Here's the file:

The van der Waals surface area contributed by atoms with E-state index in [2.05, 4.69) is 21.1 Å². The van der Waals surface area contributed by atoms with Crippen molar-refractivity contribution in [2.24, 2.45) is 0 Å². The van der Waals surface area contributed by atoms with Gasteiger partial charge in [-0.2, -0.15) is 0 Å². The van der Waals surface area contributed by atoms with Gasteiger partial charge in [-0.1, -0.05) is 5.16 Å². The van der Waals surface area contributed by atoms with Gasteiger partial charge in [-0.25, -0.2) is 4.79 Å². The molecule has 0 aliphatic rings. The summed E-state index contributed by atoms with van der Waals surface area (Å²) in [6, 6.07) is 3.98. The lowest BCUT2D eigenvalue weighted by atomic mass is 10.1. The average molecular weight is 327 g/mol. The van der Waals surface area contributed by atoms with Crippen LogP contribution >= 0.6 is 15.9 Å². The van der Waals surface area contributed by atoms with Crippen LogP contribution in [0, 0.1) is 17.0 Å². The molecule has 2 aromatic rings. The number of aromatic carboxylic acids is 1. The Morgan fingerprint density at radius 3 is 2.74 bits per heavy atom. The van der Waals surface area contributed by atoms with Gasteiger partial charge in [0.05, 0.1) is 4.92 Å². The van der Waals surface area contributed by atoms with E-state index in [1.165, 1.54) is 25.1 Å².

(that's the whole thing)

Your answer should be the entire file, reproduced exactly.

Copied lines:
The van der Waals surface area contributed by atoms with E-state index in [2.05, 4.69) is 21.1 Å². The van der Waals surface area contributed by atoms with Crippen molar-refractivity contribution in [2.24, 2.45) is 0 Å². The van der Waals surface area contributed by atoms with Gasteiger partial charge in [-0.2, -0.15) is 0 Å². The van der Waals surface area contributed by atoms with Gasteiger partial charge in [-0.1, -0.05) is 5.16 Å². The van der Waals surface area contributed by atoms with Gasteiger partial charge in [-0.25, -0.2) is 4.79 Å². The molecule has 0 aliphatic rings. The summed E-state index contributed by atoms with van der Waals surface area (Å²) in [6, 6.07) is 3.98. The lowest BCUT2D eigenvalue weighted by atomic mass is 10.1. The average molecular weight is 327 g/mol. The van der Waals surface area contributed by atoms with Crippen LogP contribution >= 0.6 is 15.9 Å². The van der Waals surface area contributed by atoms with Crippen LogP contribution in [0, 0.1) is 17.0 Å². The molecule has 2 aromatic rings. The number of aromatic carboxylic acids is 1. The Morgan fingerprint density at radius 3 is 2.74 bits per heavy atom. The van der Waals surface area contributed by atoms with Gasteiger partial charge in [0.05, 0.1) is 4.92 Å². The van der Waals surface area contributed by atoms with E-state index in [1.165, 1.54) is 25.1 Å².